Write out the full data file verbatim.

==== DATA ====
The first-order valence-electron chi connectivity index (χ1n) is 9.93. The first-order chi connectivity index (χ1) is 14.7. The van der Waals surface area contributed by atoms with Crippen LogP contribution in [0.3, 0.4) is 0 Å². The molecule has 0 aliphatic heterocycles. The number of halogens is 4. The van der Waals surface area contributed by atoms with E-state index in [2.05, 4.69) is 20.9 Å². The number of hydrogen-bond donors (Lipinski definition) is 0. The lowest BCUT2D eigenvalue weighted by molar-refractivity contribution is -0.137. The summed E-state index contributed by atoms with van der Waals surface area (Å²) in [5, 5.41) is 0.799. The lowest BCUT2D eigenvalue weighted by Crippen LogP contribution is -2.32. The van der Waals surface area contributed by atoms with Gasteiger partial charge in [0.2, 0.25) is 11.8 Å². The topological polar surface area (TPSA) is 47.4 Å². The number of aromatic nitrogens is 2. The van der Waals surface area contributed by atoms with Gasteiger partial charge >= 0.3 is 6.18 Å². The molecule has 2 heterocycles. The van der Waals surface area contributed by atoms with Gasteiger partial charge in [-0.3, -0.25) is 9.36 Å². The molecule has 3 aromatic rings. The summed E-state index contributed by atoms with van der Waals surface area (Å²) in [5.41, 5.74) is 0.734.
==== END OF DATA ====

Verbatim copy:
The first-order valence-electron chi connectivity index (χ1n) is 9.93. The first-order chi connectivity index (χ1) is 14.7. The van der Waals surface area contributed by atoms with Crippen LogP contribution in [0.3, 0.4) is 0 Å². The molecule has 0 aliphatic heterocycles. The number of halogens is 4. The van der Waals surface area contributed by atoms with E-state index in [2.05, 4.69) is 20.9 Å². The number of hydrogen-bond donors (Lipinski definition) is 0. The lowest BCUT2D eigenvalue weighted by molar-refractivity contribution is -0.137. The summed E-state index contributed by atoms with van der Waals surface area (Å²) in [5, 5.41) is 0.799. The lowest BCUT2D eigenvalue weighted by Crippen LogP contribution is -2.32. The van der Waals surface area contributed by atoms with Gasteiger partial charge in [0.2, 0.25) is 11.8 Å². The topological polar surface area (TPSA) is 47.4 Å². The number of aromatic nitrogens is 2. The van der Waals surface area contributed by atoms with Gasteiger partial charge >= 0.3 is 6.18 Å². The molecule has 2 heterocycles. The van der Waals surface area contributed by atoms with Gasteiger partial charge in [-0.3, -0.25) is 9.36 Å². The molecule has 3 aromatic rings. The summed E-state index contributed by atoms with van der Waals surface area (Å²) in [5.41, 5.74) is 0.734.